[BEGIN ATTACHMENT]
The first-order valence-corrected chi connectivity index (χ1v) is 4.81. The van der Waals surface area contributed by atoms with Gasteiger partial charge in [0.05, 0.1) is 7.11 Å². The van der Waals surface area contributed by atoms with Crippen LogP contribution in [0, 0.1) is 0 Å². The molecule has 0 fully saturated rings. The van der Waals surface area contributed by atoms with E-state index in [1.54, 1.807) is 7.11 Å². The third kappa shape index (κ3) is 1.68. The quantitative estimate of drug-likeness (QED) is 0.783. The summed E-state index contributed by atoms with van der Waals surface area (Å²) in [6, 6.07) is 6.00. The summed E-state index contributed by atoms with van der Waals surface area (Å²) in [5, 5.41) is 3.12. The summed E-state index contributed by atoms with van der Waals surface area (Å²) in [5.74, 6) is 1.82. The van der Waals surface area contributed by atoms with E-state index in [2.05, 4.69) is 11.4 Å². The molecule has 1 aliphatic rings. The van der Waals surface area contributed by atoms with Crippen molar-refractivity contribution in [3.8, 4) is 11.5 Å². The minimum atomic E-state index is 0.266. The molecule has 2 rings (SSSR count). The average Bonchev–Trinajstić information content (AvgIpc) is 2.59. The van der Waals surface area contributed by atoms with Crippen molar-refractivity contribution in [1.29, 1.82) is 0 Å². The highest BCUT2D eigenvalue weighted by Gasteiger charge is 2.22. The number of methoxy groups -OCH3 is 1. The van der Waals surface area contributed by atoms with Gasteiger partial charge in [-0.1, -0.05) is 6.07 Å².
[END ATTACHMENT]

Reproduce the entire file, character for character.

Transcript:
The first-order valence-corrected chi connectivity index (χ1v) is 4.81. The van der Waals surface area contributed by atoms with Gasteiger partial charge in [0.05, 0.1) is 7.11 Å². The van der Waals surface area contributed by atoms with Crippen LogP contribution in [0, 0.1) is 0 Å². The molecule has 0 fully saturated rings. The van der Waals surface area contributed by atoms with E-state index in [1.54, 1.807) is 7.11 Å². The third kappa shape index (κ3) is 1.68. The quantitative estimate of drug-likeness (QED) is 0.783. The summed E-state index contributed by atoms with van der Waals surface area (Å²) in [6, 6.07) is 6.00. The summed E-state index contributed by atoms with van der Waals surface area (Å²) in [5, 5.41) is 3.12. The summed E-state index contributed by atoms with van der Waals surface area (Å²) in [5.74, 6) is 1.82. The van der Waals surface area contributed by atoms with E-state index in [2.05, 4.69) is 11.4 Å². The molecule has 1 aliphatic rings. The van der Waals surface area contributed by atoms with Crippen molar-refractivity contribution in [3.8, 4) is 11.5 Å². The minimum atomic E-state index is 0.266. The molecule has 2 rings (SSSR count). The average Bonchev–Trinajstić information content (AvgIpc) is 2.59. The van der Waals surface area contributed by atoms with Crippen molar-refractivity contribution in [1.29, 1.82) is 0 Å². The highest BCUT2D eigenvalue weighted by Gasteiger charge is 2.22. The number of methoxy groups -OCH3 is 1. The van der Waals surface area contributed by atoms with Gasteiger partial charge in [-0.1, -0.05) is 6.07 Å².